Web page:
The Eurozone crisis continues to worry investors, and a combination of factors contributing to greater volatility is sparking investor interest in the Middle East region and Islamic bonds in particular, says Nigel Dennison, head of markets and asset management at the Bank of London and The Middle East (BLME).
The BLME is an independent wholesale Sharia’a-compliant bank based in London. It received Financial Services Authority authorisation in July 2007 and is the largest Islamic bank in Europe.
Dennison said fears of Greece’s euro exit continue to make headlines; the market is wary of President Francois Hollande’s plans in France and the country’s limited domestic growth from Q1. The downgrade of 26 Italian banks by ratings agency Moodys has also highlighted contagion fears.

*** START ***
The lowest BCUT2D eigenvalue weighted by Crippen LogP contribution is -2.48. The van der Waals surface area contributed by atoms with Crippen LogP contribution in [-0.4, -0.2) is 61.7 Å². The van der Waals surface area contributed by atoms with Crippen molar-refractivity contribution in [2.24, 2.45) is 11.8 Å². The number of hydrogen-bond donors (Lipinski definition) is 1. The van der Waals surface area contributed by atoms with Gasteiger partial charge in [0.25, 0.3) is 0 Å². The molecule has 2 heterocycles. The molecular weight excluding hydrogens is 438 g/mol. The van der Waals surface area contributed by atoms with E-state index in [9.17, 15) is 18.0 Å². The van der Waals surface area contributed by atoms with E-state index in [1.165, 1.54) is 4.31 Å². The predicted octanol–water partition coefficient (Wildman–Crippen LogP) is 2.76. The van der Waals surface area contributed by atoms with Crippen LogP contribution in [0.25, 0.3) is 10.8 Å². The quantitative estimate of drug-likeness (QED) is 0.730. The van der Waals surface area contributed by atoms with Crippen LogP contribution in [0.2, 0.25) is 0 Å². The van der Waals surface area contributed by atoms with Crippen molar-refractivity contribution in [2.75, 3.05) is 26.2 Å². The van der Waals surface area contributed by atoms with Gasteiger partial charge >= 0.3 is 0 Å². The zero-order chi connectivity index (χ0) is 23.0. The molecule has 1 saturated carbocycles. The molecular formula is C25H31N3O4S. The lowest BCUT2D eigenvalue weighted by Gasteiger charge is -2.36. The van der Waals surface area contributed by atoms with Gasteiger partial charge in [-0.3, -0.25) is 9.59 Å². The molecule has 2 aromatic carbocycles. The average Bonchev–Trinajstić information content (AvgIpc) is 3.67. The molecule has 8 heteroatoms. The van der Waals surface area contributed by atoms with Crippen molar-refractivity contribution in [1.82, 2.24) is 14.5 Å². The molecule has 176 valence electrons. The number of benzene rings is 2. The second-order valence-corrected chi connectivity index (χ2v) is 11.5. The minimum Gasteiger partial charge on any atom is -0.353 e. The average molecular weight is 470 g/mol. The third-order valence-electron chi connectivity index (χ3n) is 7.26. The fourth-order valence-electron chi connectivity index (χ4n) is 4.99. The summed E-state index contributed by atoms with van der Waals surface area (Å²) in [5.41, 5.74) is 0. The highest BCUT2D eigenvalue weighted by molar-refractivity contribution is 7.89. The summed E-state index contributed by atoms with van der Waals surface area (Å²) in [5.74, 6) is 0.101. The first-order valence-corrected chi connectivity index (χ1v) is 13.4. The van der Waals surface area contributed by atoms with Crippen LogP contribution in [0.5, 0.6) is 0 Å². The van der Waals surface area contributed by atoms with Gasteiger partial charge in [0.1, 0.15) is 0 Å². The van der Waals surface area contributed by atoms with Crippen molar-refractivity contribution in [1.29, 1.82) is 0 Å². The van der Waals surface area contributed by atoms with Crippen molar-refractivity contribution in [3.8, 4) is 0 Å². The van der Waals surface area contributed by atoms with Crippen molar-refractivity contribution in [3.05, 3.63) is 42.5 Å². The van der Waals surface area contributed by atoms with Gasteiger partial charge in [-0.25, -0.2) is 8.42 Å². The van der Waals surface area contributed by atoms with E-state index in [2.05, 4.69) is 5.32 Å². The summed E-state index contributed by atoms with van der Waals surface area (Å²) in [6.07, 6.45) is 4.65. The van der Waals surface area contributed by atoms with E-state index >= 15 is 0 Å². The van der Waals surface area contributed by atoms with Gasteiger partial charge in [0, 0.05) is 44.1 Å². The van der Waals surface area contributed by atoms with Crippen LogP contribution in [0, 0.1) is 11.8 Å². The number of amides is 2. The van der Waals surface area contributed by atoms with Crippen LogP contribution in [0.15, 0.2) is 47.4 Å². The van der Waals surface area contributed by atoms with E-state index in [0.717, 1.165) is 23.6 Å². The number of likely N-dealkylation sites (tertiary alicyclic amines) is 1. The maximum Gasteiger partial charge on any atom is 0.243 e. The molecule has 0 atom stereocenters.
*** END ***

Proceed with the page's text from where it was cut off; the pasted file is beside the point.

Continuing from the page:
The attraction of Sukuk is partly due to investors looking for alternative investments and turning to the Gulf region as a safe haven from the ongoing volatility in Europe, he noted. But they are also drawn by the “consistent and positive performance in the Sukuk market”.
“We expect to see a significant number of Sukuk issuances before the end of June as issuers take advantage of current high demand before the summer slowdown and the beginning of Ramadan in July,” said Dennison.
“IDB are looking to issue a £750-£1bn Sukuk in June. This will be positive news for the market as it is the only AAA rated Sukuk, which will lead to it being significantly oversubscribed.
“We also anticipate issuance from EIB, DIB and Banque Saudi Fransi, who are likely to issue a Sukuk this week. This will be the first Saudi bank to issue Sukuk, and given its scarcity, we anticipate that demand for this particular Sukuk will be high.”
He expects future Sukuk issuances to be over-subscribed and the yields at which they are issued to be low.